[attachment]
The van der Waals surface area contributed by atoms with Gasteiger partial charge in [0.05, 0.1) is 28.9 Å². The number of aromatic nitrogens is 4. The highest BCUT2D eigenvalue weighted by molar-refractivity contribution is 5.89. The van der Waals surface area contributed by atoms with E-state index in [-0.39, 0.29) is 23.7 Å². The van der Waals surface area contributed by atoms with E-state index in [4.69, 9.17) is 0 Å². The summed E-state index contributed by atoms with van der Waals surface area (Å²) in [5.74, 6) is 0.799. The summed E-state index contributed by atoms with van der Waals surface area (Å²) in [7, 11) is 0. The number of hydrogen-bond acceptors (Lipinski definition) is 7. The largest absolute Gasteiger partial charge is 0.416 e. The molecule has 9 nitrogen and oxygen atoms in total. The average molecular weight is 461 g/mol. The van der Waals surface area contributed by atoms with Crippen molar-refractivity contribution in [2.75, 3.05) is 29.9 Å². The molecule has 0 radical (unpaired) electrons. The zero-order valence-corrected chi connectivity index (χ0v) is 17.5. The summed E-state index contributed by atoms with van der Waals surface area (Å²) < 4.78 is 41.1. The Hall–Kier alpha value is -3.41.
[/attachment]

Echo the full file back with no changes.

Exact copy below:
The van der Waals surface area contributed by atoms with Gasteiger partial charge in [0.05, 0.1) is 28.9 Å². The number of aromatic nitrogens is 4. The highest BCUT2D eigenvalue weighted by molar-refractivity contribution is 5.89. The van der Waals surface area contributed by atoms with E-state index in [-0.39, 0.29) is 23.7 Å². The van der Waals surface area contributed by atoms with E-state index in [4.69, 9.17) is 0 Å². The summed E-state index contributed by atoms with van der Waals surface area (Å²) in [5.74, 6) is 0.799. The summed E-state index contributed by atoms with van der Waals surface area (Å²) in [7, 11) is 0. The number of hydrogen-bond acceptors (Lipinski definition) is 7. The largest absolute Gasteiger partial charge is 0.416 e. The molecule has 9 nitrogen and oxygen atoms in total. The average molecular weight is 461 g/mol. The van der Waals surface area contributed by atoms with Crippen molar-refractivity contribution in [2.75, 3.05) is 29.9 Å². The molecule has 0 radical (unpaired) electrons. The zero-order valence-corrected chi connectivity index (χ0v) is 17.5. The summed E-state index contributed by atoms with van der Waals surface area (Å²) < 4.78 is 41.1. The Hall–Kier alpha value is -3.41.